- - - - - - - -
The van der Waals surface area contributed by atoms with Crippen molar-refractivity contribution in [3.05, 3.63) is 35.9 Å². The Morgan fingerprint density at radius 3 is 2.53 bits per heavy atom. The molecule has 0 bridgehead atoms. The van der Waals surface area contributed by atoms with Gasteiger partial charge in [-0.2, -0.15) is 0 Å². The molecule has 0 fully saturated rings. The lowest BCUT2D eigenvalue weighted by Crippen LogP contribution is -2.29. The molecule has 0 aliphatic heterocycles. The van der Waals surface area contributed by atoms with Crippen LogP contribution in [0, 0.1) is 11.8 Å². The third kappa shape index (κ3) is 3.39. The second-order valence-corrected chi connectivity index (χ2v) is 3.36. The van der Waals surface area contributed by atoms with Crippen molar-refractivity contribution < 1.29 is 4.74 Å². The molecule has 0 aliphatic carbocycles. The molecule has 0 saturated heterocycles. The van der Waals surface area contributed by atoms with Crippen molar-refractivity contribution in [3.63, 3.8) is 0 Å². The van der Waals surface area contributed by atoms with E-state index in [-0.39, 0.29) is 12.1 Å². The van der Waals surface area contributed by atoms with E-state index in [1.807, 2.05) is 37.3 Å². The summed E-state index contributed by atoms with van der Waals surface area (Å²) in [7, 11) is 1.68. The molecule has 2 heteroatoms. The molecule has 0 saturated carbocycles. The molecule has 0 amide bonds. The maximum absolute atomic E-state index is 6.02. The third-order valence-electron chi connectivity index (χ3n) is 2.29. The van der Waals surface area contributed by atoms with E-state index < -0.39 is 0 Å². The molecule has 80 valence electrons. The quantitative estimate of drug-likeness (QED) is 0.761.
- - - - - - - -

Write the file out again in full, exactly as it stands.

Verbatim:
The van der Waals surface area contributed by atoms with Crippen molar-refractivity contribution in [3.05, 3.63) is 35.9 Å². The Morgan fingerprint density at radius 3 is 2.53 bits per heavy atom. The molecule has 0 bridgehead atoms. The van der Waals surface area contributed by atoms with Gasteiger partial charge in [-0.2, -0.15) is 0 Å². The molecule has 0 fully saturated rings. The lowest BCUT2D eigenvalue weighted by Crippen LogP contribution is -2.29. The molecule has 0 aliphatic heterocycles. The van der Waals surface area contributed by atoms with Crippen LogP contribution in [0, 0.1) is 11.8 Å². The third kappa shape index (κ3) is 3.39. The second-order valence-corrected chi connectivity index (χ2v) is 3.36. The van der Waals surface area contributed by atoms with Crippen molar-refractivity contribution < 1.29 is 4.74 Å². The molecule has 0 aliphatic carbocycles. The molecule has 0 saturated heterocycles. The van der Waals surface area contributed by atoms with Crippen molar-refractivity contribution in [3.63, 3.8) is 0 Å². The van der Waals surface area contributed by atoms with E-state index in [-0.39, 0.29) is 12.1 Å². The van der Waals surface area contributed by atoms with E-state index in [1.807, 2.05) is 37.3 Å². The summed E-state index contributed by atoms with van der Waals surface area (Å²) in [7, 11) is 1.68. The molecule has 2 heteroatoms. The molecule has 0 saturated carbocycles. The molecule has 0 amide bonds. The maximum absolute atomic E-state index is 6.02. The third-order valence-electron chi connectivity index (χ3n) is 2.29. The van der Waals surface area contributed by atoms with E-state index < -0.39 is 0 Å². The molecule has 80 valence electrons. The quantitative estimate of drug-likeness (QED) is 0.761.